What is the cherry eye or ‘third eyelid’?
Cherry Eye or ‘third eyelid’ is a disorder that occurs when the nictitating membrane or third eyelid is released from its position and protrudes out over part of the eye. The third eyelid is present in a number of species besides cats and dogs and often plays an important role in vision, allowing more oxygen to reach the eye.
Cherry eye occurs when the third eyelid, detached from its anchorage and covering the eye, becomes inflamed with infection due to external trauma. External elements dry out the sensitive tissue and inflammation paired with severe swelling and irritation is usually the result.
The disorder is quite common in younger dogs, together with a number of dog breeds that seem to be particularly susceptible. Cherry Eye can occur in cats also, however it is much less likely. Amongst cats, the Burmese is the most common breed affected. The condition is not thought to be a genetic disorder.
Nictitating membranes are present in both eyes and each can be equally affected. To avoid continued infections and further risk to the animal’s health, a simple surgery is conducted to remove the offending membrane.
Aside from the obvious ‘cherry-like’ third eyelid, the condition can be determined by observing a lack of tear control. At first, the dog or cat will produce tears in excessive amounts followed by a long period of inadequate tear production.
If the condition isn’t corrected within a reasonable amount of time, Cherry Eye can lead to serious ocular conditions involving bacterial infection. Deterioration in eyesight and even total blindness could be the result.
Cherry Eye will present a very obvious list of symptoms to owners of affected animals. Your dog or cat will appear perfectly healthy one minute and then the detached third eyelid will appear. It will protrude across approximately one third of your pet’s eye and be a rosy prink or red in colour.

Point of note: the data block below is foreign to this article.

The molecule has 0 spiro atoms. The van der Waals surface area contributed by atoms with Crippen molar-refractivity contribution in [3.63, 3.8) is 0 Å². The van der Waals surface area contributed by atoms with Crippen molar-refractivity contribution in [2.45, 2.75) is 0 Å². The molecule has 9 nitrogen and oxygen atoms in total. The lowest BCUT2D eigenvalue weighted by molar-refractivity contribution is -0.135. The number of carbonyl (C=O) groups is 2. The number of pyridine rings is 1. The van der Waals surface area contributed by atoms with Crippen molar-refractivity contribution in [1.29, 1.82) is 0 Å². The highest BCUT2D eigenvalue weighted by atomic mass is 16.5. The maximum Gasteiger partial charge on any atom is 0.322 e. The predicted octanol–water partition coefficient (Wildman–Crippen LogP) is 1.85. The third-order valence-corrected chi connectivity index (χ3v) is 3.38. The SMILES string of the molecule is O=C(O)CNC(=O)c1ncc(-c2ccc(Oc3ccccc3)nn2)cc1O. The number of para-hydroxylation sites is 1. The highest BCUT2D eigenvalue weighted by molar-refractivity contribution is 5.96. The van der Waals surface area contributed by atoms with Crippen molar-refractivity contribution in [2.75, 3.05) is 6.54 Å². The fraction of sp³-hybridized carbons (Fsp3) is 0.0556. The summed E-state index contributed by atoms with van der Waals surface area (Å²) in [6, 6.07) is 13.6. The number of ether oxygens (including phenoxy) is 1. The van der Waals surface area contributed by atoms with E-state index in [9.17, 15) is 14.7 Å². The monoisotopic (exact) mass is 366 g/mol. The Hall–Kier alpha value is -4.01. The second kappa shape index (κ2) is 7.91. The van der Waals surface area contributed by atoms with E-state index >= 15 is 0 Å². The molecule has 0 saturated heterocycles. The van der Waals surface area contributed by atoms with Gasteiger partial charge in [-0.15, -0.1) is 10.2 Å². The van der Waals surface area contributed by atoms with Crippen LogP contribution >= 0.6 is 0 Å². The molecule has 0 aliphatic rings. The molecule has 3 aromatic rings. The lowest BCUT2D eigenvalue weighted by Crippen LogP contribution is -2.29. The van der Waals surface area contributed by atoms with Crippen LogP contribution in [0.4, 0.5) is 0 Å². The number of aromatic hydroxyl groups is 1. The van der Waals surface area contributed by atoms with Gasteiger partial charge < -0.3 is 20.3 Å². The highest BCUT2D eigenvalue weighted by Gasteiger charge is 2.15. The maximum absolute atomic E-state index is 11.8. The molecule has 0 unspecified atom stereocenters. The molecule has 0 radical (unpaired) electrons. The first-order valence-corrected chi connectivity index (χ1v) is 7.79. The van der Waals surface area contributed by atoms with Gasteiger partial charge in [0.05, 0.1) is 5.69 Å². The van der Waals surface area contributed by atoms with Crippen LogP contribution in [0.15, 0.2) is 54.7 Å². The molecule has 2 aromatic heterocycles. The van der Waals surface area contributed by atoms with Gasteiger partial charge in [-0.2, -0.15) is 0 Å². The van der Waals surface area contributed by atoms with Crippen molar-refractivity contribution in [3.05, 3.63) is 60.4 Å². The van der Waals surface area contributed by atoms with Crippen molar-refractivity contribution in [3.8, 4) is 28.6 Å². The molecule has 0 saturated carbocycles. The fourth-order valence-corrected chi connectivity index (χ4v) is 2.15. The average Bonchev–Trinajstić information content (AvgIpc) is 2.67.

Other symptoms that accompany Cherry Eye include:
- Your pet may develop conjunctivitis as a result of the prolapsed membrane. Look for redness in and around the eye and any unnatural discharge.
- Unusual Tear Production. You’ll most likely notice that your pet is producing an excessive amount of tears, especially in the early stages. After some time with the prolapsed membrane they will begin to produce and inadequate amount of tears.
- Vision Impairment. It’s common for dogs and cats with Cherry Eye to develop a loss of vision. The affected animals may not judge height or distance correctly, stumble up or bump into obvious and familiar obstructions.
- Your pet may squint in order to protect the eyes from the elements. Dust and air can cause the third eylid to dry out and become infected causing a great deal of pain.
- Severe Irritation. Affected animals will often rub or paw at the eyes in an attempt to relieve irritation. This action has the tendency to bring about infection more quickly.
Cherry Eye is diagnosed by conducting a physical examination of the affected animal. You veterinarian may also ask about your pet’s history, their environment and over what period of time the prolapse occurred. If the animal is one of the most affected breeds and under the age of two, other tests may not be necessary for diagnosis.